4 Tips for Understanding Social Media Marketing ROI
It’s not easy to determine a dollar-for-dollar return on investment for social media. The good news, though, is that a company needn’t find itself buried in this task: there are numerous ways to track whether social media marketing ROI investments are paying off in big ways.
Recently, a marketing consultant told me how when she first came on board with a new client, a large corporation, the CEO told her repeatedly that they should cut their social media because he couldn’t see a return on investment. So, she suggested they run a test that involved taking social media away for a period of a few weeks. Perhaps surprisingly, sales dropped throughout the course of the test.[quote]Circumstantial evidence led the marketers to deduce that the social media activities were, in fact, driving at least some sales.[/quote]
Luckily, brands are coming up with more effective ways to measure social media ROI. It begins with looking at analytic data, and using that to determine how that relates to financial data. Our Orlando ad agency has a few tips that may help you in determining social media ROI for your business.
Tip One: Think Carefully About What You’re Measuring
It’s nearly impossible to measure direct sales from social media engagement, just because someone saw or “favorited” your company’s tweet, it doesn’t necessarily mean that alone is what drove them to a conversion.
However, most sites have built-in analytic dashboards that allow their users to see which links are leading to hits for your site. (If you aren’t already collecting data through Google Analytics, sign up for a free account today). If you have evidence that someone clicked through an ad and landed on your site, it’s effectively telling that you that it was good for that, and if they’re not converting, there may be some other reason for it.
Tip Two: Think About the Quality of the Interaction Itself
It’s great when someone retweets your post, but it also makes a difference if the person sharing your content has one follower, or one million. In this way, companies can think more about the reach of a certain post than simply about the interaction itself. People with many followers often act as influencers not only online but in the real world, so social media managers can tap into influencer activities by having continuous conversations with these fans. Influencers can help companies build sales over time, so look at the investment the company is putting into engaging with fans and monitor whether sales increase over time.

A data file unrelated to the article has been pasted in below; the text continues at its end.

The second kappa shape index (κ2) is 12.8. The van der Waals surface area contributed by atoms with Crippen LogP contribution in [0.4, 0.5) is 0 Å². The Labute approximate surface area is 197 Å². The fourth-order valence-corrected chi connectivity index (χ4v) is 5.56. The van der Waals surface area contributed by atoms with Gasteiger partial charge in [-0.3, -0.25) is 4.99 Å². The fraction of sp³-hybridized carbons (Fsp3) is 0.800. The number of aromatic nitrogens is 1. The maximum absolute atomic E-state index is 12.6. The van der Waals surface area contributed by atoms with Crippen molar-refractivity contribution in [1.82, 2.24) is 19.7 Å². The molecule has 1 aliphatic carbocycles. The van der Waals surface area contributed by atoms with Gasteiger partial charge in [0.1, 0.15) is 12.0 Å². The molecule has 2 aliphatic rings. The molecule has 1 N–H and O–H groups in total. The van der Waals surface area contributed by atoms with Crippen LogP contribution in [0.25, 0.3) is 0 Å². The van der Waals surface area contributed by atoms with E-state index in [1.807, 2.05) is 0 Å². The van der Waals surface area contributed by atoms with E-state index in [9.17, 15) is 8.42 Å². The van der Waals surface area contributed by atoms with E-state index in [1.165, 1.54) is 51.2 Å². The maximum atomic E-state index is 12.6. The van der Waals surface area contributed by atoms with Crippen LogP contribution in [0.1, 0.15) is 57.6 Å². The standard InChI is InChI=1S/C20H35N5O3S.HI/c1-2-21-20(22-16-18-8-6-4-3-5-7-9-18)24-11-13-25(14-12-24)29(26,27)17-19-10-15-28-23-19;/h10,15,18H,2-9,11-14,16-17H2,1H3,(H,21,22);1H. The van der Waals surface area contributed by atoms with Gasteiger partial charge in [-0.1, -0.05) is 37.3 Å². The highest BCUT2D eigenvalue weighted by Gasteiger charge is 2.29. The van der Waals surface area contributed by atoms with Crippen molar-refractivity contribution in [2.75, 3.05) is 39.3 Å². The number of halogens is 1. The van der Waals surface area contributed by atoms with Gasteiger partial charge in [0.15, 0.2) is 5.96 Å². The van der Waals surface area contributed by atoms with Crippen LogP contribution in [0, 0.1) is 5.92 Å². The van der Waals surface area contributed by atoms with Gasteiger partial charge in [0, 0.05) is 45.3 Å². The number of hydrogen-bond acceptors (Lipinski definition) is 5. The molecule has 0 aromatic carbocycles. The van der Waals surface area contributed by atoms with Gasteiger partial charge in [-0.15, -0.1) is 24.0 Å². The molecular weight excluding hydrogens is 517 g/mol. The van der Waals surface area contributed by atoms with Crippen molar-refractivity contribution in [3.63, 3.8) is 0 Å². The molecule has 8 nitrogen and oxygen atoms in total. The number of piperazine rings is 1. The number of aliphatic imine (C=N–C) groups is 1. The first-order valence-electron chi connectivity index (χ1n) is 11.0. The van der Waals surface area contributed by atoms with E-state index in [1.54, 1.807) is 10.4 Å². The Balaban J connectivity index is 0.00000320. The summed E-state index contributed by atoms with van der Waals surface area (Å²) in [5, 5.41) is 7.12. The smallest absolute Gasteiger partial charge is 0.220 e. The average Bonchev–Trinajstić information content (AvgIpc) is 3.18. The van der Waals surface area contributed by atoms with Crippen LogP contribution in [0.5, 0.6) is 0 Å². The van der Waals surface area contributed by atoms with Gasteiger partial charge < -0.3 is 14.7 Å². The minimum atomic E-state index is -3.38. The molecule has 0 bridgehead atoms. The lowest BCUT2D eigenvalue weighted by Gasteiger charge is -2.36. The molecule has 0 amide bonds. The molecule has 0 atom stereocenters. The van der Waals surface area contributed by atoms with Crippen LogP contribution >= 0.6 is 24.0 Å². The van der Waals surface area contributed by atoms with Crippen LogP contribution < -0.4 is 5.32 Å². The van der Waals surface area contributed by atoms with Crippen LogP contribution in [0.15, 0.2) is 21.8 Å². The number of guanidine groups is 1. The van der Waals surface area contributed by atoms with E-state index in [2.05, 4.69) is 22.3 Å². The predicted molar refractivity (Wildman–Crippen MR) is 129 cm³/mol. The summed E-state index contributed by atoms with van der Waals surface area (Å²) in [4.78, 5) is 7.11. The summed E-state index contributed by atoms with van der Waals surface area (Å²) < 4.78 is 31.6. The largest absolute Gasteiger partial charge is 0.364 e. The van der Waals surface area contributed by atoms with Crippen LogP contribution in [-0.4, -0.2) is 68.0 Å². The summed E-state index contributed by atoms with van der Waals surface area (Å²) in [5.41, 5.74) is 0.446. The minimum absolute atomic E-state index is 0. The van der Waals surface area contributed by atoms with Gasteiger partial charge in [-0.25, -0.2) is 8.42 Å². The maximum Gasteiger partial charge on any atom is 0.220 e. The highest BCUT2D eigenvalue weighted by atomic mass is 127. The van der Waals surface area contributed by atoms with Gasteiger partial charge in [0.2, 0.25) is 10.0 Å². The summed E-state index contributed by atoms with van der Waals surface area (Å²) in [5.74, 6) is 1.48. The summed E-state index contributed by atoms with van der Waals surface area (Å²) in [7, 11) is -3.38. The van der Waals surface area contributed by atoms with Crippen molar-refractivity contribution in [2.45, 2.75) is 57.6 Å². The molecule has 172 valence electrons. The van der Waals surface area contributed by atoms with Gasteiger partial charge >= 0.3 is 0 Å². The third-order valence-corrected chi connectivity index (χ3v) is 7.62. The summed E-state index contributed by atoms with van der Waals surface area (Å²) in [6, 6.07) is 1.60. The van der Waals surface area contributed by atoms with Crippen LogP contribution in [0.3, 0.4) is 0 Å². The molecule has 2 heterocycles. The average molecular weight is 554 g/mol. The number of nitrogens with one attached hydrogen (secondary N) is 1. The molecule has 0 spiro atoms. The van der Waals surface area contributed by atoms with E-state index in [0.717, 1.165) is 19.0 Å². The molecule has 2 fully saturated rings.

Tip Three: Consider the Benefits of Social Media Beyond Marketing
While Twitter is a great place for people to share their thoughts and comment on things they find interesting, it’s also a great way for them to reach businesses directly through their social media accounts. Many people report that their problems are answered more quickly when tweeted than when they try to call on the phone, and as such marketers should be prepared accordingly. As such, take into account how much money your company is saving through using social media as a customer service alternative.
Tip Four: When You’re Not Seeing a Return, Reassess Your Strategy
When it seems to your marketing team that your social media isn’t offering a significant return on investment, it’s time to address your strategy. If your company sells a product that’s visually appealing, like gourmet food or luxury clothing, make sure you’re posting images on Pinterest that click through directly to your site. If you’re an author trying to market a book, consider doing a live chat with your fans about subjects related to the book, which can be informative and interesting and, in some cases, can even become a trending topic on Twitter.